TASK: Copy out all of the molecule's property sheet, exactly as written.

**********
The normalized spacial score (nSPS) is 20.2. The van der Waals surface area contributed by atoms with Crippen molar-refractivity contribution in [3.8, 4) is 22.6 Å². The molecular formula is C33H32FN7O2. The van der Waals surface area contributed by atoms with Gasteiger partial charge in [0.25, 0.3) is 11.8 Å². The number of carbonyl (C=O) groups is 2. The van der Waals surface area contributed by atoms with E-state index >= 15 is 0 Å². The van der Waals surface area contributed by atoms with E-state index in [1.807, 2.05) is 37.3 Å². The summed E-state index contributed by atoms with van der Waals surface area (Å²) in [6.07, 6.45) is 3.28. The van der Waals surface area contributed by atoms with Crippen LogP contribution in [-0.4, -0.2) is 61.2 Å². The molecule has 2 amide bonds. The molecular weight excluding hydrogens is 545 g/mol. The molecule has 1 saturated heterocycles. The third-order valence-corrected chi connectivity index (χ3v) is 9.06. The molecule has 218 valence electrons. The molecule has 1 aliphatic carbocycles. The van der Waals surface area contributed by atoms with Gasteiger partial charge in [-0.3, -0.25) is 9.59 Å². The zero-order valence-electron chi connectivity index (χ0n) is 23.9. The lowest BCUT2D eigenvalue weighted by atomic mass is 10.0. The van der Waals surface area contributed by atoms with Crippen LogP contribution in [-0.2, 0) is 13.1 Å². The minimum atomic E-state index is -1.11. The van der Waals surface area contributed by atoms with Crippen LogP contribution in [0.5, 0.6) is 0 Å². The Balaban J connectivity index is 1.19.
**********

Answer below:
The normalized spacial score (nSPS) is 20.2. The van der Waals surface area contributed by atoms with Crippen molar-refractivity contribution in [3.8, 4) is 22.6 Å². The molecular formula is C33H32FN7O2. The van der Waals surface area contributed by atoms with Gasteiger partial charge in [0.25, 0.3) is 11.8 Å². The number of carbonyl (C=O) groups is 2. The van der Waals surface area contributed by atoms with E-state index >= 15 is 0 Å². The van der Waals surface area contributed by atoms with E-state index in [1.807, 2.05) is 37.3 Å². The summed E-state index contributed by atoms with van der Waals surface area (Å²) in [6.07, 6.45) is 3.28. The van der Waals surface area contributed by atoms with Crippen LogP contribution in [-0.4, -0.2) is 61.2 Å². The molecule has 2 amide bonds. The molecular weight excluding hydrogens is 545 g/mol. The molecule has 1 saturated heterocycles. The third-order valence-corrected chi connectivity index (χ3v) is 9.06. The molecule has 218 valence electrons. The molecule has 1 aliphatic carbocycles. The van der Waals surface area contributed by atoms with Gasteiger partial charge in [-0.3, -0.25) is 9.59 Å². The zero-order valence-electron chi connectivity index (χ0n) is 23.9. The lowest BCUT2D eigenvalue weighted by atomic mass is 10.0. The van der Waals surface area contributed by atoms with Crippen LogP contribution in [-0.2, 0) is 13.1 Å². The minimum atomic E-state index is -1.11. The van der Waals surface area contributed by atoms with Crippen LogP contribution in [0.5, 0.6) is 0 Å². The Balaban J connectivity index is 1.19.